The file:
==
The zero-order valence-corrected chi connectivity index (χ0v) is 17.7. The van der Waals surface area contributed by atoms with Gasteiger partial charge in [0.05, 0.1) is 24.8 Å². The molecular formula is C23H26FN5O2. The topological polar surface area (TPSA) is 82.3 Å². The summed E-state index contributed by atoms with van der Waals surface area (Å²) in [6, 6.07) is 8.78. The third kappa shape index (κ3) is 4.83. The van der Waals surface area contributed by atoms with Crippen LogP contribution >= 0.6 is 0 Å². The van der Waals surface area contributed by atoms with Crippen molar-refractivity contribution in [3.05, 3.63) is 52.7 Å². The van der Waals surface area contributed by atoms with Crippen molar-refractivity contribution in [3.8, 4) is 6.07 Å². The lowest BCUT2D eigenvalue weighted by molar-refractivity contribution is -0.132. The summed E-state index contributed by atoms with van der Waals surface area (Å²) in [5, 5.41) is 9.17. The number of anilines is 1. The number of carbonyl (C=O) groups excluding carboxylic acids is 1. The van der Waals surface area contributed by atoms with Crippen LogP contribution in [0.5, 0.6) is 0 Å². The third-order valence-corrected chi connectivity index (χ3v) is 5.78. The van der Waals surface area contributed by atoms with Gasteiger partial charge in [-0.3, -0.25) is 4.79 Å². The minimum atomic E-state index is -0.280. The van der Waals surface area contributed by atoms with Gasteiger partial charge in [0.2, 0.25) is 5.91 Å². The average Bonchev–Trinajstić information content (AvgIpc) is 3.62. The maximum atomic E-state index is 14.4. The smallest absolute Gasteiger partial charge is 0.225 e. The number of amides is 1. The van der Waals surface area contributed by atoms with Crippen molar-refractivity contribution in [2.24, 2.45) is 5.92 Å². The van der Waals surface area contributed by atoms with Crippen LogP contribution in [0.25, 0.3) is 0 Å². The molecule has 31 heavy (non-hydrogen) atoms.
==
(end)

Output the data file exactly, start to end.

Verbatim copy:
The zero-order valence-corrected chi connectivity index (χ0v) is 17.7. The van der Waals surface area contributed by atoms with Gasteiger partial charge in [0.05, 0.1) is 24.8 Å². The molecular formula is C23H26FN5O2. The topological polar surface area (TPSA) is 82.3 Å². The summed E-state index contributed by atoms with van der Waals surface area (Å²) in [6, 6.07) is 8.78. The third kappa shape index (κ3) is 4.83. The van der Waals surface area contributed by atoms with Crippen LogP contribution >= 0.6 is 0 Å². The van der Waals surface area contributed by atoms with Crippen molar-refractivity contribution in [3.05, 3.63) is 52.7 Å². The van der Waals surface area contributed by atoms with Crippen molar-refractivity contribution in [3.8, 4) is 6.07 Å². The lowest BCUT2D eigenvalue weighted by molar-refractivity contribution is -0.132. The summed E-state index contributed by atoms with van der Waals surface area (Å²) in [5, 5.41) is 9.17. The number of anilines is 1. The number of carbonyl (C=O) groups excluding carboxylic acids is 1. The van der Waals surface area contributed by atoms with Crippen LogP contribution in [0.5, 0.6) is 0 Å². The third-order valence-corrected chi connectivity index (χ3v) is 5.78. The van der Waals surface area contributed by atoms with Gasteiger partial charge in [-0.3, -0.25) is 4.79 Å². The minimum atomic E-state index is -0.280. The van der Waals surface area contributed by atoms with Gasteiger partial charge in [0.2, 0.25) is 5.91 Å². The average Bonchev–Trinajstić information content (AvgIpc) is 3.62. The maximum atomic E-state index is 14.4. The smallest absolute Gasteiger partial charge is 0.225 e. The number of amides is 1. The van der Waals surface area contributed by atoms with Crippen molar-refractivity contribution in [2.24, 2.45) is 5.92 Å². The van der Waals surface area contributed by atoms with Crippen LogP contribution in [0.25, 0.3) is 0 Å². The molecule has 31 heavy (non-hydrogen) atoms.